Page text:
In the heat of the presidential election, determining fact from fluff can be a challenge. Both candidates seem to tell a tale of two unions, vilifying each other in the process. Every spoken word is dissected and thrown into the spin cycle by political pundits in every form of media. When President Obama has had to defend his record on the campaign trail, he was met with bitter rivalry and absolute rejection. Mitt Romney, John Boehner, and basically every Republican in Congress have all condemned the President's chosen path to recovery, claiming it had done more harm to the nation than good. As far as the economy is concerned, their party platform was based on claims of out-of-control government spending, complaints of high taxes and a failure to create jobs. Alas, if it is the truth you seek, skip the networks and go straight to the data: therein lies what Republicans have ignored, and the reason President Obama won reelection.
First: the 2012 jobs reports. These monthly reports are evolving things, as precise results do take time to compile. Today we saw final revisions to the November and December numbers, which added 146,000 and 155,000 jobs respectively. This brings the total number of jobs created in 2012 to 2.17 million. That's the best year in job creation since 2005, and bests the numbers from 7 of the 8 years of the Bush years. President Obama's own jobs bill - The American Jobs Act - which Republicans flat-out rejected, was applauded as "a significant boost to GDP and employment." Had it passed, 2.1 million more jobs would have been created. All of this considered, Republican claims of inaction are a tough sell.
Second: the January 2013 jobs report. The addition of 157,000 jobs in January was expected, as was the basically unchanged unemployment report, ticked up to 7.9% from 7.8%. What was revealing in this report was a continued trend of job losses in the public sector, or government jobs at local, state and federal levels. In the last three months of 2012, government employment dropped by 24,000 jobs. January brought that number to 33,000. This is a result of something obvious: cuts in government spending, a federal tightening of the belt. Failed austerity measures in the Eurozone have not helped to change the opinion that this is the most effective way forward, yet it is how Republicans propose we deal with our own recession. In fact, history has not helped sway their opinions either. Indeed, in the past, efforts to recover from economic downturns have been dependent on a boost in public sector employment, as the government is always capable of expanding its workforce to aide the recovery process along. This time, claims that the government is too big under Barack Obama have led to staunch opposition to such an approach. The irony here is that government spending and employment have dropped drastically under President Obama, compared to President Bush (who?) and even the Republican deity, President Reagan, as shown below:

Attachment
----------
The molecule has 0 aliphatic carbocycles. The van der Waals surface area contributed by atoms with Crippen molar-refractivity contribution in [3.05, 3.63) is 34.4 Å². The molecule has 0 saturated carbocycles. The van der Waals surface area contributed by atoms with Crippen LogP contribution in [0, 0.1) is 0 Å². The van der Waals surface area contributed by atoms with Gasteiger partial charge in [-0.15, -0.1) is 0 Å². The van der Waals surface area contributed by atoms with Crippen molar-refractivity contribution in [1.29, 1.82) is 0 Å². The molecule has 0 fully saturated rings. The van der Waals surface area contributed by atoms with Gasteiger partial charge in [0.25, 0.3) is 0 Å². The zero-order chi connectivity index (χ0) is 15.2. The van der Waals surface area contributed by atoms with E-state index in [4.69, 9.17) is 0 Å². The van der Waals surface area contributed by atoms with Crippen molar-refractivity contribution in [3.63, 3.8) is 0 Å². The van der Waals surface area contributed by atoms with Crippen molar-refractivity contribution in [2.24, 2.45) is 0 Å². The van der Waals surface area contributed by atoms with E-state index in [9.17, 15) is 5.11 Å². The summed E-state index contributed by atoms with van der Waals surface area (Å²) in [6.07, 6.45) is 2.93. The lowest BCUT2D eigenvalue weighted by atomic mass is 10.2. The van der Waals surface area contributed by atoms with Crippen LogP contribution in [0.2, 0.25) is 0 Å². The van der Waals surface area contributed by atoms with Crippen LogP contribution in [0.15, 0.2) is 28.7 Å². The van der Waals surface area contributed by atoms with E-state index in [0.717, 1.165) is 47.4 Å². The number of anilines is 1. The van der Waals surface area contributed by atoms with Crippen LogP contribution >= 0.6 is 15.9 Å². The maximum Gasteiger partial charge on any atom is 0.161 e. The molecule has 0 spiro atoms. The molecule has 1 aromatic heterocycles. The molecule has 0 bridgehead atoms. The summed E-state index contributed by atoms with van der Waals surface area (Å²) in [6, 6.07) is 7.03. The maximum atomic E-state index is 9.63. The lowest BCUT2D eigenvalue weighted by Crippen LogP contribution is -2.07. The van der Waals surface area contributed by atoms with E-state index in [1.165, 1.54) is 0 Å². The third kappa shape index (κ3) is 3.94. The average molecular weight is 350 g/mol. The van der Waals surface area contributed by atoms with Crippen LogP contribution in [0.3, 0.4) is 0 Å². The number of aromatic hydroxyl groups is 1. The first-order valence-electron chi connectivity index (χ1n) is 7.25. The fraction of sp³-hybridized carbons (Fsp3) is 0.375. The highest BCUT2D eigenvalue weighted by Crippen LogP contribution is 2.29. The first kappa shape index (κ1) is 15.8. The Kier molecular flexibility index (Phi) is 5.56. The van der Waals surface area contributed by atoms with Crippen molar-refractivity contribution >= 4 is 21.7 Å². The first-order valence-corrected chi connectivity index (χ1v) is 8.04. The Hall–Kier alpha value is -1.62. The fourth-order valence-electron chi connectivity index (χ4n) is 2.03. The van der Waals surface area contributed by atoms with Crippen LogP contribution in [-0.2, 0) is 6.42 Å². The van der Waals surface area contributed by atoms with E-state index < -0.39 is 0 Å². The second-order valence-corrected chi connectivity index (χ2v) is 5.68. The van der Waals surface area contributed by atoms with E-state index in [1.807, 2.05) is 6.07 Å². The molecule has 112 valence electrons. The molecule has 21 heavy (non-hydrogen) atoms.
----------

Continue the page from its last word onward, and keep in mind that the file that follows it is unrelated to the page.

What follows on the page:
School teachers, police officers, firefighters have taken the brunt of the cuts, along with about 1.1 million other government workers over the course of the past 3 years. Of course, not every one of the jobs cut provided essential services, so not every cut made was a bad decision. It is, however, an extreme misrepresentation of the facts when one claims that President Obama refuses to negotiate.
That brings me to the third point: taxes under President Obama. In February of 2012, the President announced a $4 trillion deficit reduction plan, which acknowledged demands for spending cuts but also included tax increases on the wealthiest Americans. (it was argued that how this would be achieved was dishonest, but economists (and I) disagree, and I won't get into that debacle here.) The revenues side of his proposal included over a trillion dollars in deficit reduction, and at a time when the distribution of wealth drastically favors the top 20%, it seems a fair suggestion that historically low taxes go up on those lucky few. Revenues, supplemented by spending cuts, was the approach favored by Democrats; cuts alone were favored by Republicans, who saw no value in the $1.3 trillion loss of revenue due to the Bush Tax Cuts. This was a major debate during the 2012 election, but the American people reelected President Obama, showing clear support for a balanced approach to dealing with our deficit. In recent public sector jobs numbers, we see proof of the effect of cuts alone: contractions in the economy and stifled growth. Why, as a nation which prides itself on being a world leader, would our government choose to ignore necessary infrastructure investments or an ability to create jobs, and hope sudden stinginess on all fronts will lead to growth?
The real question here is not whether one party is truly fighting to end this recession and get Americans back to work; it is simply how each party plans to make that happen. Where Republicans favored austerity, Democrats favored investments. Plain and simple. Luckily for President Obama, history shows that investing in infrastructure, raising revenues and boosting social programs have been the major factors contributing to growth in economic recoveries. Projections of future growth under his plan mirror that. On the flip side, the majority of Republicans in Congress have chosen to ignore history and basic arithmetic in their approach, and have successfully convinced their constituency to do the same, so they may continue living in their land of make believe, where a Kenyan, Muslim, socialist runs the show, cooking the books monthly and hating American values.